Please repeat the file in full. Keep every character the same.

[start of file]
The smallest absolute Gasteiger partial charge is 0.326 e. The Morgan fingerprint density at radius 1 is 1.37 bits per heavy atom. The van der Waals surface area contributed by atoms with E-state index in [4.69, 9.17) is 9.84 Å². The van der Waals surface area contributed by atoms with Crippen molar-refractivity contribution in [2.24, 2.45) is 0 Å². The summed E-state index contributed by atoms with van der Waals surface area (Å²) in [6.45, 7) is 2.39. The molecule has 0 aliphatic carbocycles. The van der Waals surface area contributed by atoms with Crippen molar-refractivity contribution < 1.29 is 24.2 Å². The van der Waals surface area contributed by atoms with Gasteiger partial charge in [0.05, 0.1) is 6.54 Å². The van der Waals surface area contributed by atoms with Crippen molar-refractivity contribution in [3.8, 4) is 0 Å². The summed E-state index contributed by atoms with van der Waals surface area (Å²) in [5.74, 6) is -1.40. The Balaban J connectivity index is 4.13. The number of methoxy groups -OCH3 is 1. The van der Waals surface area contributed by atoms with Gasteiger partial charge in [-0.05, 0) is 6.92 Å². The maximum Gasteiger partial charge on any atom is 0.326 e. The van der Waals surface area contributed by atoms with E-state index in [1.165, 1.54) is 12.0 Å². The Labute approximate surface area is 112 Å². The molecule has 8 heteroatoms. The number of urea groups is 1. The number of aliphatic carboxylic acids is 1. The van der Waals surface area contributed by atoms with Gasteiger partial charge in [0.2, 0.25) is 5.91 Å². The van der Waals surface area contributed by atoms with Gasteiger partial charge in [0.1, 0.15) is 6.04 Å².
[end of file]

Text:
The smallest absolute Gasteiger partial charge is 0.326 e. The Morgan fingerprint density at radius 1 is 1.37 bits per heavy atom. The van der Waals surface area contributed by atoms with E-state index in [4.69, 9.17) is 9.84 Å². The van der Waals surface area contributed by atoms with Crippen molar-refractivity contribution in [2.24, 2.45) is 0 Å². The summed E-state index contributed by atoms with van der Waals surface area (Å²) in [6.45, 7) is 2.39. The molecule has 0 aliphatic carbocycles. The van der Waals surface area contributed by atoms with Crippen molar-refractivity contribution < 1.29 is 24.2 Å². The van der Waals surface area contributed by atoms with Gasteiger partial charge in [0.05, 0.1) is 6.54 Å². The van der Waals surface area contributed by atoms with Crippen molar-refractivity contribution in [3.8, 4) is 0 Å². The summed E-state index contributed by atoms with van der Waals surface area (Å²) in [5.74, 6) is -1.40. The Balaban J connectivity index is 4.13. The number of methoxy groups -OCH3 is 1. The van der Waals surface area contributed by atoms with Gasteiger partial charge in [-0.05, 0) is 6.92 Å². The maximum Gasteiger partial charge on any atom is 0.326 e. The van der Waals surface area contributed by atoms with E-state index in [1.165, 1.54) is 12.0 Å². The Labute approximate surface area is 112 Å². The molecule has 8 heteroatoms. The number of urea groups is 1. The number of aliphatic carboxylic acids is 1. The van der Waals surface area contributed by atoms with Gasteiger partial charge in [0.2, 0.25) is 5.91 Å². The van der Waals surface area contributed by atoms with Gasteiger partial charge in [0.1, 0.15) is 6.04 Å².